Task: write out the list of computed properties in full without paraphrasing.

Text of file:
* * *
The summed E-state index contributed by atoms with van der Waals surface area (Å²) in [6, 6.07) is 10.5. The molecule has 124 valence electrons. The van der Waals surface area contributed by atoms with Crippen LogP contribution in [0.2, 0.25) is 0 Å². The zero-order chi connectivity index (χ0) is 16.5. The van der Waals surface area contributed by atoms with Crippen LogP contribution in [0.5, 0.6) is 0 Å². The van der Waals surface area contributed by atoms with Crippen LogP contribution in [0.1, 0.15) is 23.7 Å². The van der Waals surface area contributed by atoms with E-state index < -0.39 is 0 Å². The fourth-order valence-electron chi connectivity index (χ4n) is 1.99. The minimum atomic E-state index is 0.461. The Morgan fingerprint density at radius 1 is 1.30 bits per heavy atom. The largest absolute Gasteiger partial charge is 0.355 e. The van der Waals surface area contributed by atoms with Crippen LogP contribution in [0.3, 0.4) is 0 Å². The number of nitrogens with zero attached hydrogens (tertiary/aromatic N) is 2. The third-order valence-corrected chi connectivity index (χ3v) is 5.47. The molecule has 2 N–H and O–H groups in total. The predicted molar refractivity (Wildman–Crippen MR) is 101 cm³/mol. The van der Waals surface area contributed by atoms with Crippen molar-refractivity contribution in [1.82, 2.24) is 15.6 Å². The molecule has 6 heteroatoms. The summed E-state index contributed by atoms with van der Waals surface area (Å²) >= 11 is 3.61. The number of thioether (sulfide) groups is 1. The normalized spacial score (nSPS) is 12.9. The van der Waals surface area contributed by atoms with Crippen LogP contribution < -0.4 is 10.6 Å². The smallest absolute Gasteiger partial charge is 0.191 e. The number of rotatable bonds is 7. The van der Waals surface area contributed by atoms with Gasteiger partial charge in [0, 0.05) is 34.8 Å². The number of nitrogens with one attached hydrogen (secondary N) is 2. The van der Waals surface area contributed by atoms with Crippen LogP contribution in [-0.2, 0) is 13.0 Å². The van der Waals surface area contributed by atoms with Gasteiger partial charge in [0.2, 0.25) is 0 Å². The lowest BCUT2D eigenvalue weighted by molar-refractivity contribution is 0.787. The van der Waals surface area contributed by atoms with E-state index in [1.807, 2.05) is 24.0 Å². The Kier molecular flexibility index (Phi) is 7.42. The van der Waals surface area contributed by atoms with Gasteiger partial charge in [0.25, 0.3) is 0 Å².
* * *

The summed E-state index contributed by atoms with van der Waals surface area (Å²) in [6, 6.07) is 10.5. The molecule has 124 valence electrons. The van der Waals surface area contributed by atoms with Crippen LogP contribution in [0.2, 0.25) is 0 Å². The zero-order chi connectivity index (χ0) is 16.5. The van der Waals surface area contributed by atoms with Crippen LogP contribution in [0.5, 0.6) is 0 Å². The van der Waals surface area contributed by atoms with Crippen LogP contribution in [0.1, 0.15) is 23.7 Å². The van der Waals surface area contributed by atoms with E-state index < -0.39 is 0 Å². The fourth-order valence-electron chi connectivity index (χ4n) is 1.99. The minimum atomic E-state index is 0.461. The Morgan fingerprint density at radius 1 is 1.30 bits per heavy atom. The largest absolute Gasteiger partial charge is 0.355 e. The van der Waals surface area contributed by atoms with Crippen LogP contribution in [0.3, 0.4) is 0 Å². The number of nitrogens with zero attached hydrogens (tertiary/aromatic N) is 2. The third-order valence-corrected chi connectivity index (χ3v) is 5.47. The molecule has 2 N–H and O–H groups in total. The predicted molar refractivity (Wildman–Crippen MR) is 101 cm³/mol. The van der Waals surface area contributed by atoms with Crippen molar-refractivity contribution in [1.82, 2.24) is 15.6 Å². The molecule has 6 heteroatoms. The summed E-state index contributed by atoms with van der Waals surface area (Å²) >= 11 is 3.61. The number of thioether (sulfide) groups is 1. The normalized spacial score (nSPS) is 12.9. The van der Waals surface area contributed by atoms with Crippen LogP contribution < -0.4 is 10.6 Å². The smallest absolute Gasteiger partial charge is 0.191 e. The number of rotatable bonds is 7. The van der Waals surface area contributed by atoms with Gasteiger partial charge in [0, 0.05) is 34.8 Å². The number of nitrogens with one attached hydrogen (secondary N) is 2. The van der Waals surface area contributed by atoms with Crippen LogP contribution in [-0.2, 0) is 13.0 Å². The van der Waals surface area contributed by atoms with Gasteiger partial charge in [0.2, 0.25) is 0 Å². The lowest BCUT2D eigenvalue weighted by molar-refractivity contribution is 0.787. The van der Waals surface area contributed by atoms with E-state index in [1.807, 2.05) is 24.0 Å². The Kier molecular flexibility index (Phi) is 7.42. The van der Waals surface area contributed by atoms with Gasteiger partial charge in [0.25, 0.3) is 0 Å².